Linux User Management 101

This is a short introduction to user management on Linux.

If you’ve got any suggestions or feedback for this article, let me know in the comments.
E&OE*. Use these commands at your own risk**!

The best way to learn anything on Linux, is by doing.

So if you are worried about breaking something, then install Linux on a usb drive and boot from that for testing.

Let’s begin by asking, who am I ?

Before we continue, we need to make sure that your account (user login) has the permissions needed to manage users and groups.
If you are not the server owner or do not have some administrative rights, then this article is not for you.

Start by opening a terminal window by pressing Ctrl + Alt + T

Type: whoami #Then press enter

The output will be the username you are currently logged in as.  You might also have noticed that your username makes up the first part of your command line prompt (i.e [email protected] ). For something a little more useful you can try: who -m #Then press enter.

Now that we know what user you’re logged in as, lets find out what groups you are a member of.

Type: groups #Then press enter

You should get an output similar to this (I’ve added the #comments for clarity).

My logged in username is hayward, my primary group is hayward and my secondary groups are sudo, shares and admin.

The important thing to note here is that my account is a member of the sudo group (commonly known as Super User DO) .

What is sudo ?

Sudo is a program that allows users to run commands that would normally only work with higher level accounts, such as root for example. Users who need administrative privileges should be added to the sudo group, rather than given the root login and password.  When a sudo group member wants to run an administrative command, they prefix it with sudo then-command-to-execute.  Sudo tells the system to run the following command(s) as a substitute user, commonly the root user. The sudo user will need to provide their own password for security authentication. Nobody, even the server owner should be logging in as root, unless absolutely critical to the task in hand.

Be very careful running commands as root user. is your friend for more information and horror stories on using root :p

Why is my primary group the same as my username ?

The primary group is used by default when you log in, for setting ownership on files you create for example.
You can learn more about file permissions in our article: Linux Permissions 101 .

It is possible of course to change your primary group to something else, but that’s for advanced users and wont be covered here.

My username is root , what now ?

If your version of Linux didn’t prompt you to provide a username during installation (as is the case with most VPS hosting), then you’ll more than likely be logging in for the first time using the root account. This is often an unavoidable step when setting up a new server, so it’s nothing to worry about. Although you should make it a priority to prevent remote access with the root account. For more in depth advice on hardening a Linux server, read this article.

Adding a new user:

The native command for adding new users is useradd, this is considered the more advanced method. But I’m trying to make your life easier, so I’ll show you how to use the second method also, which is with the adduser command (it’s actually a perl script that calls the useradd command).  adduser prompts you for the information needed, while useradd expects you to provide it as part of the command line.  Let’s take a look at both methods below:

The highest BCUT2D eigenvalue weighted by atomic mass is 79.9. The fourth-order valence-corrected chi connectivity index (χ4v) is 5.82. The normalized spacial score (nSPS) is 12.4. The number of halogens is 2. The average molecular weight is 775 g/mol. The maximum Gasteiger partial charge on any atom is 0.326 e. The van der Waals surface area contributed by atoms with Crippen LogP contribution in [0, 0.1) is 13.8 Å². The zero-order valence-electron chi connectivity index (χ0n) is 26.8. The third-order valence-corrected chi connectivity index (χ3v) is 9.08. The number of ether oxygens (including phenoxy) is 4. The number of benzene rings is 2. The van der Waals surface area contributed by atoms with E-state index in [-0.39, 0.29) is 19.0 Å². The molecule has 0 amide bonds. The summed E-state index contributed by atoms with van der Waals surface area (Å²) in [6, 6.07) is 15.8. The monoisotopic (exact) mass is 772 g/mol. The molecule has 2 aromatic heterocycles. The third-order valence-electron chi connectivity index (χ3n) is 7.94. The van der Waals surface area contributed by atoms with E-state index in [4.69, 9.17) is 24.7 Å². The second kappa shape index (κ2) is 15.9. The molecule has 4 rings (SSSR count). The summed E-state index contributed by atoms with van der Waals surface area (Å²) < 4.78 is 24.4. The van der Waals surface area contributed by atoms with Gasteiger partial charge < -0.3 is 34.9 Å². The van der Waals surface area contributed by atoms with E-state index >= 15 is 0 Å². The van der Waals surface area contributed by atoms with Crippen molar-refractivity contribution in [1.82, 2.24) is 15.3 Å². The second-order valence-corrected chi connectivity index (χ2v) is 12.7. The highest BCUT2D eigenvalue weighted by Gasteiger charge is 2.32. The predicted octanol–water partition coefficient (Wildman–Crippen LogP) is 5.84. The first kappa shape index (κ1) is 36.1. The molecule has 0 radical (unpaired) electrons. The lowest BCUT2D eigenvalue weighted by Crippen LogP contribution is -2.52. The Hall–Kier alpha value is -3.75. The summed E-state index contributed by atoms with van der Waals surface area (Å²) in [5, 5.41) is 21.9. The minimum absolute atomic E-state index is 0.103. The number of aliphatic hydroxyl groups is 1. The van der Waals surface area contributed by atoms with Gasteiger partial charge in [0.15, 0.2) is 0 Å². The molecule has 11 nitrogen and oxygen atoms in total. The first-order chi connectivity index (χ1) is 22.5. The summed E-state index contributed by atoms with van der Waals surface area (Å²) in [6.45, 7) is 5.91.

adduser (recommended method).

Should your version of Linux not have adduser installed, install it with this command: sudo apt-get install adduser

If you are logged in as root:

Type: adduser username #If the username already exists, you will get an error message. doh!

If you are logged in as a user with sudo privileges:

Type: sudo adduser username #Same as above, but you will need to enter your password to continue.

You will be asked to set a password for the new user and given the option to provide additional information, such as Full Name. Once you’ve set a password you can simply press enter for each of the other prompts until you’re asked if the information you provided is correct. Press Y , then Enter.

useradd (for advanced users).

Using this command will not automatically add a home directory or prompt you to set the user password.

If you are logged in as root:

Type: useradd username #Without home directory or password
Alternatively: useradd -d /home/username/ -m username #With home directory, note the space after /username/

If you are logged in as a user with sudo privileges:

Type: sudo useradd username #Same as above, but you’ll need to enter your password to continue.
Alternatively: sudo useradd -d /home/username/ -m username #Note the space after /username/

Once you’ve added the new user, set a password by typing: sudo passwd username #Don’t use sudo if logged in as root.

Adding the new user to a secondary group (sudo, for this example).

If you are logged in as root:

Type: usermod -a -G sudo username #Adds username to the sudo group

-a (append) -G sudo (add user to secondary group, sudo)

If you are logged in as a user with sudo privileges:

Type: sudo usermod -a -G sudo username #Same as above, but you’ll need to enter your password to continue.

This user will now be able to run commands as sudo (Super User DO).

You can switch to this new user by typing: su username #To switch back, just type exit and press enter.

For everything else, see our useful Linux commands article.